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Rapid Decline: What Meth Will Do to Your Life

Methamphetamine crystal meth

It can take just months for the transformation to occur. Though healthy before first use, within just a few months or even weeks of regular meth use, a person’s physical transformation can be shocking. It’s a drug that destroys the outside as rapidly as the inside. When combined with the lack of sleep and malnutrition that often defines someone’s experience using the drug, the results usually include:

  • Extreme weight loss, including loss of muscle tone
  • Scars and sores on the skin
  • Limp hair, broken nails, and sallow skin
  • Tooth decay and loss (e.g., “meth mouth”)

The photo evidence of how meth can destroy a person’s appearance in short order has gone viral in some cases, so striking is the difference in a user’s eyes and face during active meth addiction. The Meth Project mug shot matchup demonstrates how widespread the problem is.

These pictures only tell part of the story, however. Though meth is devastating to a person’s outward appearance, what it does to the person’s mental health, emotional stability, social relationships, and ability to function in the world is far worse.

Mental Stability and Health

It doesn’t take years of abusing crystal meth to experience a decline in mental stability. People who abuse crystal meth chronically often struggle with:

  • Insomnia
  • Extremely aggressively behavior
  • Anxiety
  • Delusions
  • Paranoia
  • Hallucinations
  • Suicidal thoughts and behaviors

These issues can begin with a single large dose, after a days-long binge, or after weeks of regular use. Many users report hearing voices and seeing things that aren’t there when they are on the drug, and these symptoms often linger long after the drug has worn off.

Though there is evidence to suggest that treatment can reverse many of these effects, in some cases, full recovery is not possible, especially after long-term heavy use. It’s important to note that early treatment is recommended for this reason.


Chronic Disease

Use of crystal meth can increase the risk of contracting hepatitis C and/or HIV, and it can worsen the ability of the body to function if already living with either disorder. If a user injects crystal meth, there is the risk of shared needles – one common way that hepatitis C and HIV are passed. Even if an individual does not use needles as the method of ingestion, unprotected sex while under the influence of crystal meth is common – especially in sexual situations with people who use crystal meth by injecting the drug and thus are at greater risk of being a carrier. Additionally, it is rare for people who are living with an active addiction to prioritize their health enough to get regular checkups and screenings, so people who are living with an HIV or hepatitis C infection may be unaware and inadvertently pass the virus to others.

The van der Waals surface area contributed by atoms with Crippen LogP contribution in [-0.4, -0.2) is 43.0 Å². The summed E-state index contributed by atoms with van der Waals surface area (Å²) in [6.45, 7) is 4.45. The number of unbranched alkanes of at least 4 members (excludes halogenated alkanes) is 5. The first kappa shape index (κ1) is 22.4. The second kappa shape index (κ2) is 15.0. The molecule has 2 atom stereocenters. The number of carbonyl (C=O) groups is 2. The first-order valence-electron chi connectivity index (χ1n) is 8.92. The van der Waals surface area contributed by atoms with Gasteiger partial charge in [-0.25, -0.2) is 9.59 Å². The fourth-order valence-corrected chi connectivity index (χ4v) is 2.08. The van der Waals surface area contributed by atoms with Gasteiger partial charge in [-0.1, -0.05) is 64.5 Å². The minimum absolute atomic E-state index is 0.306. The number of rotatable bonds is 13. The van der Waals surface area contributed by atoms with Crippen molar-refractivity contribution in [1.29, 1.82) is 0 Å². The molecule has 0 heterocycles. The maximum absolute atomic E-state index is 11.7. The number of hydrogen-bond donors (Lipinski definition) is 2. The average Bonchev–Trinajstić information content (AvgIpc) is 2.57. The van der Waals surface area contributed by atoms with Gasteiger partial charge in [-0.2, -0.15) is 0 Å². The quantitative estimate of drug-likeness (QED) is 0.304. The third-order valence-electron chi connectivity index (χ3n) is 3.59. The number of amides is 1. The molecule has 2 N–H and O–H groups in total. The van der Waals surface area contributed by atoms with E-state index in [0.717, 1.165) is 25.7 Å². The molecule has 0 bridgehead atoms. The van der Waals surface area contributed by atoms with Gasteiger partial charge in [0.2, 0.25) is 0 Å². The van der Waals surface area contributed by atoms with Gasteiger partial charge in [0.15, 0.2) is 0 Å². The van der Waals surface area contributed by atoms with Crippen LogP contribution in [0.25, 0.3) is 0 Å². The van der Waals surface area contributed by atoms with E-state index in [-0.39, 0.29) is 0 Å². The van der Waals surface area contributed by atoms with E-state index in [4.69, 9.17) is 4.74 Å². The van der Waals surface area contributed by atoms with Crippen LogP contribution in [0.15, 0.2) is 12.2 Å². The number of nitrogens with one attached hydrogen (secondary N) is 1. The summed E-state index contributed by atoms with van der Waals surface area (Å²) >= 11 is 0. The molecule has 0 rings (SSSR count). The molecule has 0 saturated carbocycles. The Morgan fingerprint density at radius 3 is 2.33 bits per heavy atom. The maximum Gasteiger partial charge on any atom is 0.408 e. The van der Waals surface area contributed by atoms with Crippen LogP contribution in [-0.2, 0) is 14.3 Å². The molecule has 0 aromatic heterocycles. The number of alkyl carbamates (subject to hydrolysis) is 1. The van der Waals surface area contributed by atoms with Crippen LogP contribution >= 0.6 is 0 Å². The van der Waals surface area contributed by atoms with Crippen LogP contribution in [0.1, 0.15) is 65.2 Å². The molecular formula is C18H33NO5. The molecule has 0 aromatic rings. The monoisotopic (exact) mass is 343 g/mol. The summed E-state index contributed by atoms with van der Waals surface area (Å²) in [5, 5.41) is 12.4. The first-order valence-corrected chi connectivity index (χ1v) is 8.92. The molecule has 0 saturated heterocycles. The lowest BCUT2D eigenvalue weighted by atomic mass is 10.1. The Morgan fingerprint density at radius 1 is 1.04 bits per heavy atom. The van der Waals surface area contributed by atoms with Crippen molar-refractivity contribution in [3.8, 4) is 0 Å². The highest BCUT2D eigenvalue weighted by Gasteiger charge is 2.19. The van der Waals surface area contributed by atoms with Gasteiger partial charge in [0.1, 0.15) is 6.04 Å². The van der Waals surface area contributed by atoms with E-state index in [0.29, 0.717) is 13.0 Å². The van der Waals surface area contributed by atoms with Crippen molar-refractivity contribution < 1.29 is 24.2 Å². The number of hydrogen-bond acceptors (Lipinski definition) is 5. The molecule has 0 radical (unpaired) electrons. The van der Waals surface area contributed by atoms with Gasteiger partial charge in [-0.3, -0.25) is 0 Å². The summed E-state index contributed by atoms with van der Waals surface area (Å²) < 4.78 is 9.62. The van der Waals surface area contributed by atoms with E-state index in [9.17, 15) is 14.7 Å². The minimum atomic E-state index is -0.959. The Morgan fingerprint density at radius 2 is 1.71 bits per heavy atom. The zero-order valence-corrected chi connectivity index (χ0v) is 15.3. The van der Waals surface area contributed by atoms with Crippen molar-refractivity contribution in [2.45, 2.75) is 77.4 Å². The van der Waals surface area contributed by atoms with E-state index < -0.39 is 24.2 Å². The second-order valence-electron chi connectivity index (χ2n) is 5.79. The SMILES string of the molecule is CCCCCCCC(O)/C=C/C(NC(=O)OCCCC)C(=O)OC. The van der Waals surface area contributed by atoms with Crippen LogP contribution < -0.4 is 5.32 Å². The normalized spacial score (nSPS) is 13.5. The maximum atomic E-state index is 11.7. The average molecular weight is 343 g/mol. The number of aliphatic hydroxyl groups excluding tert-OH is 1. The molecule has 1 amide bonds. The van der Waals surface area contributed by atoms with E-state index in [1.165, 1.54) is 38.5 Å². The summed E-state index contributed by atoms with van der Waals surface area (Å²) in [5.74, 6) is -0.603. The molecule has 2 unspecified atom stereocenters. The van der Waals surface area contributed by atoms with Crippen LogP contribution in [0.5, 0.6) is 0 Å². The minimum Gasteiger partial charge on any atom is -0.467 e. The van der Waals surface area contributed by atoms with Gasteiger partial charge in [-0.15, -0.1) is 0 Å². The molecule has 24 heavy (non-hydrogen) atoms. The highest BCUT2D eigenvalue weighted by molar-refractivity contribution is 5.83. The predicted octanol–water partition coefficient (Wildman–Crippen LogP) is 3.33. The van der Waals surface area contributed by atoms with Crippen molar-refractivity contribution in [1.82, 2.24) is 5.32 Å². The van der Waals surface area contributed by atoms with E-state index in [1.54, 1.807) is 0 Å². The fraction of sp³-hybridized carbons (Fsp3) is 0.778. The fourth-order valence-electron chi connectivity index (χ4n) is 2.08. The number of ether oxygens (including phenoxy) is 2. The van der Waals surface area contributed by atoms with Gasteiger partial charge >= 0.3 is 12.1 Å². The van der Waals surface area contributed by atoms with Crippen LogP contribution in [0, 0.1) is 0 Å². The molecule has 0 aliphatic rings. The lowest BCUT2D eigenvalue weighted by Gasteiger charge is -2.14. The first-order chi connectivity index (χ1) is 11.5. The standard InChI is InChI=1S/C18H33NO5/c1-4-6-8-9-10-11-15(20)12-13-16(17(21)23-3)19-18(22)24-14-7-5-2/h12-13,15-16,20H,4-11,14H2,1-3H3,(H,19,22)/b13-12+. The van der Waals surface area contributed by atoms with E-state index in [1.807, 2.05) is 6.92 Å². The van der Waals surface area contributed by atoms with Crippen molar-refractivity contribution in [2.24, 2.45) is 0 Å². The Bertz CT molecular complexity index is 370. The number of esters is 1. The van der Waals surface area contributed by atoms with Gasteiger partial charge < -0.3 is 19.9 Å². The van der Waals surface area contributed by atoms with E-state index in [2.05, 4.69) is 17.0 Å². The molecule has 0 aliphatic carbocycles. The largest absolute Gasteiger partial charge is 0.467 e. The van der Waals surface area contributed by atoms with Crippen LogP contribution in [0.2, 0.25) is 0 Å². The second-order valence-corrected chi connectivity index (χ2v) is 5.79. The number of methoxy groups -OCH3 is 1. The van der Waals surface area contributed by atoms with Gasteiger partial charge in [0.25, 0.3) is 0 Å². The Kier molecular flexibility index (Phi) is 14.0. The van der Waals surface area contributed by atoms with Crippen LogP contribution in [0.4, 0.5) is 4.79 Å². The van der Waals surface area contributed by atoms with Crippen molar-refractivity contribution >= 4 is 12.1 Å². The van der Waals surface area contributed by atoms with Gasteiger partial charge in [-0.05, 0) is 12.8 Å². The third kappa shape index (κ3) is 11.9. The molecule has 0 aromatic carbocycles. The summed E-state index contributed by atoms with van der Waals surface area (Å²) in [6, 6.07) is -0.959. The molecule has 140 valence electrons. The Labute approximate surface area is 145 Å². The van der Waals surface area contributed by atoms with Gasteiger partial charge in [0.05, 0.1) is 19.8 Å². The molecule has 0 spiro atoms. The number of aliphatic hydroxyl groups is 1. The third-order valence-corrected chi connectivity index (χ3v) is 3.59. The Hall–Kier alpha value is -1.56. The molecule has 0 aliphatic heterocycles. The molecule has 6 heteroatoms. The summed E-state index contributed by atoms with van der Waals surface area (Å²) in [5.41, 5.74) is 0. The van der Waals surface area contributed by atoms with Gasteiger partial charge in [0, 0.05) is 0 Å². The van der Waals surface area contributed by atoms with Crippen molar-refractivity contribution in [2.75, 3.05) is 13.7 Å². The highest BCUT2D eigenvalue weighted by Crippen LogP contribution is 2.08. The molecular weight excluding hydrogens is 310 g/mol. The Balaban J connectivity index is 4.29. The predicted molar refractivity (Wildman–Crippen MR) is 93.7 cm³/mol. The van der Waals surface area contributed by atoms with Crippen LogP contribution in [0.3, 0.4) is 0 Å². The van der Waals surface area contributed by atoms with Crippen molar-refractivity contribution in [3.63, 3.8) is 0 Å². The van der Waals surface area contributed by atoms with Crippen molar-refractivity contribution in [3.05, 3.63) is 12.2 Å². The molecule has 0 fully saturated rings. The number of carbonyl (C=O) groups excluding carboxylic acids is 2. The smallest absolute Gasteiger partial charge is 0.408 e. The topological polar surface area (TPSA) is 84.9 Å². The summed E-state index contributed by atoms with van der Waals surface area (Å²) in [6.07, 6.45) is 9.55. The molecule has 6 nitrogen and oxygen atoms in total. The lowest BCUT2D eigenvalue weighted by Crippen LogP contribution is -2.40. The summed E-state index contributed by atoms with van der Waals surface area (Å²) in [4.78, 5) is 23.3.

Acute Illness and Overdose

Taking crystal meth has the same effect seen among users of other addictive substances, including alcohol; it decreases the ability of the user’s immune system to fend off viruses and bacteria, thus increasing the risk of getting colds, flu, or infections.

Additionally, crystal meth causes a number of physical effects that can trigger medical emergencies, including:

  • Increased heart rate, which can worsen an existing arrhythmia or cause a stroke
  • Convulsions or seizures, which can signify overdose and lead to death if not treated
  • Extreme increase in body temperature, which can cause neurological damage
  • Liver damage, which can result in liver failure


Inability to Function

Like all drugs of abuse, crystal meth decreases the ability of the person to function at work, at home, and in relationships. It doesn’t take long for the drug to negatively impact these areas of a user’s life, causing:

  • Job loss: When someone is not sleeping or eating, chronically hearing voices, paranoid, and anxious, it makes it difficult to function normally at work. Those who struggle with crystal meth addiction usually have a hard time maintaining employment due to chronic lateness or missed days, erratic behavior on the job, theft, drug use on the job, and other issues.
  • Relationship problems: When one person in a relationship of any kind is abusing crystal meth and driven by the need to maintain an addiction at all costs, it makes it next to impossible to maintain a healthy relationship. Someone living with crystal meth addiction will find it hard to recognize and meet personal emotional needs, much less be an effective partner, friend, or parent.
  • Financial difficulties: Due in part to employment issues and the cost of maintaining an addiction, financial loss is common among people living with crystal meth addiction. High debt, bankruptcy, foreclosure, and homelessness are fairly commonplace.
  • Issues with day-to-day functioning: The mental health symptoms, the physical health problems, and the instability that comes with regular drug use – all these things usually add up to an inability to manage the daily tasks required to be functional in life, which in turn, make it more difficult to manage finances, relationships, and personal health.



Long-term drug addiction treatment, followed by aftercare and continued treatment for any ongoing mental health symptoms and physical issues, is recommended when crystal meth is the drug of choice. Comprehensive care is usually necessary in order for the person to stabilize in recovery, and long-term social support can help the individual to avoid relapse in the months and years following detox.

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